Signaling that it’s going to work hard to elevate Donald Trump during the upcoming presidential campaign, The New York Times recently suggested that Trump and Elizabeth Warren are politically similar because both offer up a version of “populism.” They just do it from different perspectives, the article posited. Specifically, the Times dissected speeches that each gave on the same day last week. “The two back-to-back addresses laid out the competing versions of populism that could come to define the presidential campaign,” the newspaper noted.
This is wildly misguided. It’s also a continuation of the media’s Both Sides Olympics, and represents a depressing preview of 2020 coverage, where journalists scramble to make sure Trump and whoever the Democratic nominee is appear to be somewhat similar, or at least of similar stature. (The Times is not alone on this: “Trump v Warren rallies preview possible 2020 populist duel,” read a BBC headline last week.)
The truth is, “populist” serves as a crutch. And when it’s used today, the identifier represents a lazy shorthand used to describe Trump’s grab bag of often-contradictory political positions. Words matter, which is why journalists should be reaching for “nativist,” “white nationalist,” and “authoritarian”—not “populist”—when identifying Trump.
Yet “populist” persists. And in the unfolding campaign scenario, that means elevating Trump, a congenital liar, a racist, and someone with questionable mental stability, to the same status as Elizabeth Warren, a U.S. senator and a Harvard Law School professor. It’s a concerted effort to pretend that Trump is a serious person like Warren, and has given lots of thought to his political philosophy in terms of a populist agenda. In other words, it’s a complete fantasy. But it’s one the press is very comfortable promoting. In fact, it’s one the press must promote during the upcoming 2020 campaign in order to continue its long-running pattern of trying to normalize Trump’s behavior. (The seemingly impossible alternative is to aggressively call out Trump’s radical and unsettling behavior.)
Reminder: Populism represents a political struggle on behalf of regular people against elite economic forces. It’s an ideology that pits ordinary people against a self-serving elite, appealing to a sense that the political establishment has grown corrupt and unresponsive to the needs of everyday people. Today, Trump’s brand of pro-corporate, anti-worker politics represents the exact opposite.
Indeed, “populist” and “economic anxiety” were two of the media’s biggest Trump cons of the 2016 campaign. Trump’s alleged “populism” enticed the press and provided journalists with an acceptable, nonthreatening way to address his primary and general election successes. It was a way to downplay white nationalism, race-baiting, and sexism as the driving forces of his campaign.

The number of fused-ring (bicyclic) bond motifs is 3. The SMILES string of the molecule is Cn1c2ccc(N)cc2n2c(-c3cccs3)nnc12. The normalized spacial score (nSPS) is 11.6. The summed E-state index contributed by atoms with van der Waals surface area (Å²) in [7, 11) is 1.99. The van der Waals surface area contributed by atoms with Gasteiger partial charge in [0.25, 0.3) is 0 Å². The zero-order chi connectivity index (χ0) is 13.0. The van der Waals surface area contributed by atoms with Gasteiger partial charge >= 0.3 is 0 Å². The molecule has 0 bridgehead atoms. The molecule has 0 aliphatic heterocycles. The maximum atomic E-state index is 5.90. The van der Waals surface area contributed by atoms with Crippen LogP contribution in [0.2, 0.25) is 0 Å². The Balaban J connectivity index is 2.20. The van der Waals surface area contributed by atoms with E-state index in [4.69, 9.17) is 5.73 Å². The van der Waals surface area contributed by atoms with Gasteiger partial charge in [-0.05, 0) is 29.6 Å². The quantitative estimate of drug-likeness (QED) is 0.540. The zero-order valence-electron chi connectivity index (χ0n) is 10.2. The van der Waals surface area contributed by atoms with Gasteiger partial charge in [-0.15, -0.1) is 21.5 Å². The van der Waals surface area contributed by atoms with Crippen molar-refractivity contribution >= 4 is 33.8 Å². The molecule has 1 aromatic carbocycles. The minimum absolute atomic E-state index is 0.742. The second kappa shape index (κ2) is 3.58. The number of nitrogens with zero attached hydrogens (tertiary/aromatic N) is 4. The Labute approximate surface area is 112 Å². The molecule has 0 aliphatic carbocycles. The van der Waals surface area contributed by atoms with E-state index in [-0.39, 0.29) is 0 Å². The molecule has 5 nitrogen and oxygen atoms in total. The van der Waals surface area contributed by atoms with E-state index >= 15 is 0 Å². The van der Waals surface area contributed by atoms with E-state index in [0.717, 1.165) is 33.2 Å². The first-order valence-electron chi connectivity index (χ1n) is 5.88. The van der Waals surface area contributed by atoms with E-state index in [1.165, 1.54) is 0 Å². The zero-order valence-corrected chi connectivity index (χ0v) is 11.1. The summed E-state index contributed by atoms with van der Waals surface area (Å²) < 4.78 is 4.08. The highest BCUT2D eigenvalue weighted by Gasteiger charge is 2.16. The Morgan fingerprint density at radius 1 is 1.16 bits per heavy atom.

Once in office, Trump’s only signature piece of signed legislation was a gift basket of tax cuts for corporate America and the very wealthy. Meanwhile, Trump spent most of 2017 trying to kill Obamacare, which would have meant the elimination of healthcare coverage for millions of working-class Americans. He also tried to block overtime pay for workers making less than $47,000 a year, and abolish the government block grant program that helps fund Meals on Wheels for the elderly. His administration has been a sea of open corruption. Trump’s trade war has decimated markets for Midwestern farmers, while his Cabinet members and top advisers have been a rotating door of lobbyists, businessmen, and billionaires. Basically, since taking office, Trump has relentlessly favored the wealthy over members of the working class.
Contrast that with Warren’s aggressively populist plans to curb the power of the big banks, big pharma, big oil, and the increasingly monopolistic tech companies. Indeed, she’s running on one of the most aggressively populist agendas in recent American presidential history. Looking at Trump and Warren side-by-side, it’s comical to even pretend that Trump falls under the “populist” umbrella the way Warren does. But I guarantee you, Trump’s “populism” will be a driving force of the media’s campaign narrative over the next 14 months.
Note that during the past two years, many commentators have pontificated about how Trump is clearly not a populist. And that includes lots of writers appearing in The New York Times. “Message to those in the news media who keep calling Donald Trump a “populist”: I do not think that word means what you think it means,” warned Times columnist Paul Krugman last year. “When you describe Trump using that word, you are in effect complicit in his lie — especially when you do it in the context of supposedly objective reporting.”
So yes, there seemed to be something of a widespread agreement within the press that Trump has not governed as a populist (obviously). But now with the campaign season looming, there seems to be a pull to bring back that misleading describer, especially if Trump faces off against an actual populist Democrat next year. That, despite the fact that the man-of-the-people adjective so obviously does not apply to a president who has gone golfing more than 200 times since being sworn into office. (It’s an indulgence that has cost taxpayers more than $100 million to date.)
The Times piece last week essentially conceded that Trump has not governed as a populist, but stressed, “Mr. Trump has still positioned himself for re-election as an anti-establishment brawler.” Oh, so Trump has positioned himself as a populist. How, in part, does he do that? He does that by having news outlets such as The New York Times publish long articles about how he’s supposedly a populist, of course.